Learning piano as an adult – why it’s never too late.
Throughout my life as a pianist, I have always received praise and admiration from those around me. Uncles, aunties, and friends of my parents tell me how much they wished they’d learnt the piano, but always talk as though it is too late to learn. Of course, this idea that it’s “too late” to learn an instrument is completely ridiculous – humans are capable of learning and absorbing new information at any age! (Look up “brain plasticity” if you want to learn more).
My student Daniel
Over the years I have taught many adults. One particular student I’d like to introduce you to is Daniel. I met Daniel a few years ago now, and one of the first things he said to me was – “I want to be able to play The Entertainer by Scott Joplin, as quickly as possible.” It was a song he loved, and the thought of him being able to play it created a goal that gave him the patience and motivation he needed to begin practicing. Fast forward two years to the present day, and Daniel can probably play The Entertainer with his eyes closed.
“Find a song you love, and be patient and kind to yourself.”
Of course when Daniel began his journey, he knew he wasn’t going to become a concert pianist, but he also recognized that he still had at least another forty years of life to learn all of the songs that he loved. And in fact, although it is true that you have to start at a very young age to become a concert pianist, there are many benefits to learning piano as an adult.
Benefits of learning piano as an adult
What I always experience with my adult beginners, is that they find it much easier to grasp the key concepts like note reading and recognizing rhythms. As adults, we are much more experienced in learning to understand new and unfamiliar concepts. We can even teach these concepts to ourselves using books and online guides.
Another great advantage adults have is their adult hands! Yes, I know this may sound stupid and obvious. But unlike children, adults’ hands and fingers are much stronger and more dexterous, meaning they don’t have to spend hours and hours developing their technique before being able to play even the easiest of songs.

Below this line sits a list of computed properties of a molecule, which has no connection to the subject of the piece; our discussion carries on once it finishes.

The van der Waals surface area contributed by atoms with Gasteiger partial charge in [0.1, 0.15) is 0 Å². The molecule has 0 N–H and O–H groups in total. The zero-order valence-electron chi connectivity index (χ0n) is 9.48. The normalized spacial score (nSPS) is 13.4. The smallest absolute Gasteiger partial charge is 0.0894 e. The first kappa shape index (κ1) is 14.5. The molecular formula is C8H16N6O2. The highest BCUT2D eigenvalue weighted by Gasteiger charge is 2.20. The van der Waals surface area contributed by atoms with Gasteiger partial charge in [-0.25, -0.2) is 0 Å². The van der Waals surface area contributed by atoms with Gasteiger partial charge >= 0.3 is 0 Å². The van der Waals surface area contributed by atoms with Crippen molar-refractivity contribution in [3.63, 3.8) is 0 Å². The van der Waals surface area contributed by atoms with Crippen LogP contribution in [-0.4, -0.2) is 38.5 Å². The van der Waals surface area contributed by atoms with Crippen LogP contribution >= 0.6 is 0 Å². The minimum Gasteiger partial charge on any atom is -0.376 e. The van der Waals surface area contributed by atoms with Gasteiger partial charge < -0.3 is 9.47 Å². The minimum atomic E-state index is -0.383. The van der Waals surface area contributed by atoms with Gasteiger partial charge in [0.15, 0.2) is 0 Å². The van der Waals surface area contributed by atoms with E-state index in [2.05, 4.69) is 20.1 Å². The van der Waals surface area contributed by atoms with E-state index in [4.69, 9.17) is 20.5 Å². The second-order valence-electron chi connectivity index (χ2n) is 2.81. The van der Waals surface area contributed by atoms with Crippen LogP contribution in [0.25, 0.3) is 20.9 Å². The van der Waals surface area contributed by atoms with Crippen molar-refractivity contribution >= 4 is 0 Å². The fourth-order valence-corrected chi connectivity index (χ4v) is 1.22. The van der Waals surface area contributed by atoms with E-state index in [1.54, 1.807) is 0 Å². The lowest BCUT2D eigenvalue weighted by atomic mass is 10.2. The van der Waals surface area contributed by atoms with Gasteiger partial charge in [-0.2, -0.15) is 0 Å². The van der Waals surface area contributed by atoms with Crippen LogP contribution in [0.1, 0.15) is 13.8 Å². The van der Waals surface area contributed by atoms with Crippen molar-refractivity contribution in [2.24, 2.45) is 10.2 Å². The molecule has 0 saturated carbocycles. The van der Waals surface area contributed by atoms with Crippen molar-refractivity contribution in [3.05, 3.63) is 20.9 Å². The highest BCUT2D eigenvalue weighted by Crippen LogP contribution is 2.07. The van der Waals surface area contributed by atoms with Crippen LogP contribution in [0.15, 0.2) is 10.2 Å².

On top of these reasons, probably the biggest advantage that adults have, is their love and appreciation for music. I started learning the piano at age six, and for the first ten years, I often remember hating the songs I had to play. I found my teachers taste in music boring and ordinary. But unfortunately for me – I was still young! I hadn’t developed my own taste in music to be able to choose the songs for myself.
A song you love
Going back to the story of Daniel, he didn’t have to spend weeks and weeks wrapping his head around how to read music, or sit through tonnes of grueling practice sessions repeating finger exercises. All he needed was a song he loved, and to be patient and kind to himself.
Although I no longer teach Daniel, I really admire how much he has developed in just two years. We still see each other, and occasionally he tells me how he’s frustrated and struggling to learn a song. My reply to Daniel is always the same – “relax, take a deep breath, and take your time. You’ve got many years of practice yet to come, enjoy them all, as every moment with your piano is precious!”
Your first song
My final piece of advice to those ready to begin their journey, is to make sure that your first song isn’t too challenging. Of course we all love a challenge, it gives us motivation. But a song that takes too long to learn can leave us frustrated and discouraged. Luckily, pretty much all difficult songs have easier versions that are available. Skoove also offers lots of simpler versions of classic songs for you to try out. So what are you waiting for? Go and find a song that you love, and start your journey!
Lessons to try
Here are some great songs that you can start learning right now using Skoove’s interactive, step by step approach:
Mrs. Robinson by Simon & GarfunkelPlay Lesson
Au Clair De La LunePlay Lesson
Ain’t No Sunshine by Bill WithersPlay Lesson
My Heart Will Go On by Celine DionPlay Lesson
Hallelujah by Leonard CohenPlay Lesson
We Will Rock You by QueenPlay Lesson
Author of this blog post:
Elliot Hogg – Music tutor from Leeds who specializes in teaching piano, music theory, and music composition.
Visit Elliot’s website.